A Pair of George III Style Giltwood Mirrors
A Pair of George III Style Giltwood Mirrors
A Pair of George III Style Giltwood Mirrors

In the manner of THOMAS CHIPPENDALE (1718-1779)

A Pair of George III Style Giltwood Mirrors

c. 1880 England

Offered by Adrian Alan


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An Exceptional Pair of George III Style Giltwood Mirrors, the glass plate within a carved and moulded asymmetrical cartouche frame in the Rococo manner of Thomas Chippendale, with stylised acanthus rocaille and ‘C’ scroll decoration. The lower axis of each mirror supporting, to one side a carved Squirrel, opposed on the upper axis by a vase issuing flowers. Each mirror is surmounted by a finely carved perching Ho-Ho bird cresting.

The design for this pair of mirrors is derived from plate CLXXVIII in the third edition of ‘The Gentleman & Cabinet Maker’s Director’ by Thomas Chippendale. The first edition of the 'Director' was published on 23rd March 1754, as 'The Gentleman & Cabinet Maker's Director' and immediately became an important reference work not only for Cabinet makers, but as a style guide for the fashion conscious who embraced the new style of the Rococo and the exoticism of the ‘chinoiserie’ and ‘gothik’.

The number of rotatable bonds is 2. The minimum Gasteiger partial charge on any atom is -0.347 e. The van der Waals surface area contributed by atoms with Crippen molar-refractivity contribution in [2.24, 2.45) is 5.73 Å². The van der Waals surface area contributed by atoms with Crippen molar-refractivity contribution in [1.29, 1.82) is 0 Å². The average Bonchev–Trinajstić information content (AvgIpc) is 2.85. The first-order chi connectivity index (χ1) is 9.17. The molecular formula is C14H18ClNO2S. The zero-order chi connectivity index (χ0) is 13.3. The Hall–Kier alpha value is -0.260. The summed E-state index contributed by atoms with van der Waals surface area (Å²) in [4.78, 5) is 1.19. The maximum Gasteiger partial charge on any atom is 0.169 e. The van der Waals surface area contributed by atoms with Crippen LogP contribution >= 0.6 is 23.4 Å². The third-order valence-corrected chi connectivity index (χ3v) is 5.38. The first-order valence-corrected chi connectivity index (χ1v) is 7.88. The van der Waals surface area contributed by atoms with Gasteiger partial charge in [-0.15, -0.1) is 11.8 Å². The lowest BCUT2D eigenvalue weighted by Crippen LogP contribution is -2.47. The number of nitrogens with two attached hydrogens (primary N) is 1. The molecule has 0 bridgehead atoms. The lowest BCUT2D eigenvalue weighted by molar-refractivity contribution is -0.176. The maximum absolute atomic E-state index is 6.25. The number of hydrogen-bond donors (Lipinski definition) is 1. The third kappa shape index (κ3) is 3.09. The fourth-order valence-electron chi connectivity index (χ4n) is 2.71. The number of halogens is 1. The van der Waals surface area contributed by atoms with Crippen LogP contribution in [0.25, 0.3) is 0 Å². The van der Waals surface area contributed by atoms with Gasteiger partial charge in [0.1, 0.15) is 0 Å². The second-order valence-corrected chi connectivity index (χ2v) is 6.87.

In London throughout the 1740's and 1750’s there developed a great enthusiasm for the lightness and whimsical playfulness of the Rococo Style and it rapidly became the height of fashion, popularised and disseminated throughout the country by cabinetmakers’ 'Books of Prices', and 'Directories', such as that by Thomas Chippendale. The fact that Chippendale's name is now synonymous with this period of furniture history is a testimony to the success of the 'Director' as both a practical manual and as an important guide to ‘genteel’ taste of the period.

The middle of the Nineteenth Century was to see a revival of the Rococo style in England and many designers and furniture makers turned once again to Chippendale’s ‘Director’ for inspiration with fine examples based on modified designs or specific plates, in the ‘Director’, produced. The asymmetrical design of this pair creates a sense of fluidity and lightness, employing ‘contraste’ in the placing or absence of elements, to create a stylised form, which through the dynamic tension of its constituent parts instils the mirrors with a sense of vitality and playfulness.
Chippendale, Thomas (1966): The Gentleman & Cabinet Maker's Director, A Reprint of the Third Edition, Dover Publications, New York; pl. CLXXVIII.

Coleridge, Anthony (1973), Chippendale Furniture, The Collectors Book Club, Cirencester.
Height 165.00 cm (64.96 inches)
Width 101.00 cm (39.76 inches)
Stock Code
Adrian Alan

Adrian Alan
66/67 South Audley Street

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